By now, those of us who pay attention to such things know about the feminist-created furor whipped up about Dr. Matt Taylor and his Space Chicks shirt–that last being a Hawaiian-style celebration of pulcritude and firearms.
Some of the pushback opinions rightly center on feminist hypocrisy and the questionable priorities of those who would harp on the sartorial choices of a man as he celebrates one of the most monumental of goals: landing an object on a comet hundreds of millions of miles away from Earth.
But I think that the outrage about the man’s shirt speaks to something more basic in feminists, a factor which they sublimate–either accidentally or on purpose. It’s a factor which nearly all women consider and there is a counterpart in most men.
What do most men do to attract women? They work and they do so to show that they can provide–for themselves and, ultimately–for a prospective female mate.
In parallel, what do most women do to attract men? They make themselves look good. Usually that involves appearing as young as possible. (Sometimes past possible, but that’s another topic.)
A man who cannot provide for himself or his family is deemed less than masculine–less than a man. And, of course, a woman who is less physically pleasing to the eye is deemed less feminine, and therefore less-preferred in the mating sweepstakes.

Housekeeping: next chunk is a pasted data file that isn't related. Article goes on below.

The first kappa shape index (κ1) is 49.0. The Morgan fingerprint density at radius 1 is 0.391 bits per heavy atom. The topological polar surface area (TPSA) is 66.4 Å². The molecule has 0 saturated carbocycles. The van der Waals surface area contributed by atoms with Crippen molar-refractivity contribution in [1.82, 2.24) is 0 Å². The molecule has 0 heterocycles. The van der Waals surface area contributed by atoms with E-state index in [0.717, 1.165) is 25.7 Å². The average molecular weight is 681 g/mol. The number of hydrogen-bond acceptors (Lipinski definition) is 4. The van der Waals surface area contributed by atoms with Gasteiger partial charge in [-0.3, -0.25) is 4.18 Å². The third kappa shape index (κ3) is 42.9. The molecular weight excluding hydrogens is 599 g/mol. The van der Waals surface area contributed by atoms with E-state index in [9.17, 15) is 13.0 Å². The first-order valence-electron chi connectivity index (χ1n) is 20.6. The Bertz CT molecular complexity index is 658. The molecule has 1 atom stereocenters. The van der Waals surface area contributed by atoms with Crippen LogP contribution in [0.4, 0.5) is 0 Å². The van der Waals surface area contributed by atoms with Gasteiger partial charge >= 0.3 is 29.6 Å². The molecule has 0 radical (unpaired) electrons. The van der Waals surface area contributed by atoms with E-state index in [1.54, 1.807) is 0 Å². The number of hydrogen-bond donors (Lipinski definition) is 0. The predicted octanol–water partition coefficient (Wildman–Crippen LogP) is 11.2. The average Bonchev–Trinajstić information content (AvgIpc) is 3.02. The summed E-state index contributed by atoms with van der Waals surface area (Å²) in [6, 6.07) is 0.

All of that points to procreation. You know this. I know this. Anyone who doesn’t have his/her head in the clouds–or other lower, darker locales–knows this.
Feminists know this too. Subconsciously. But they can’t admit it or even acknowledge it to themselves. All of that egregious Bravo Sierra about the shirt discouraging women from entering STEM careers serves to cover something even more ridiculous.
Feminists are jealous of buxom blonde, scantily-clad cartoon women.
As I have been saying all over the Internet, if the shirt had been plastered with naked Lena Dunham clones, we wouldn’t be having this conversation right now. Or at least I wouldn’t. Illustrated vamps make feminists feel inadequate as women. Consider that next time you try to reason with these creatures.
Juliette Akinyi Ochieng blogs at baldilocks. Her first novel, Tale of the Tigers: Love is Not a Game, was published in 2009; the second edition in 2012. Her second novel, tentatively titled, Arlen’s Harem, will be done in 2015.
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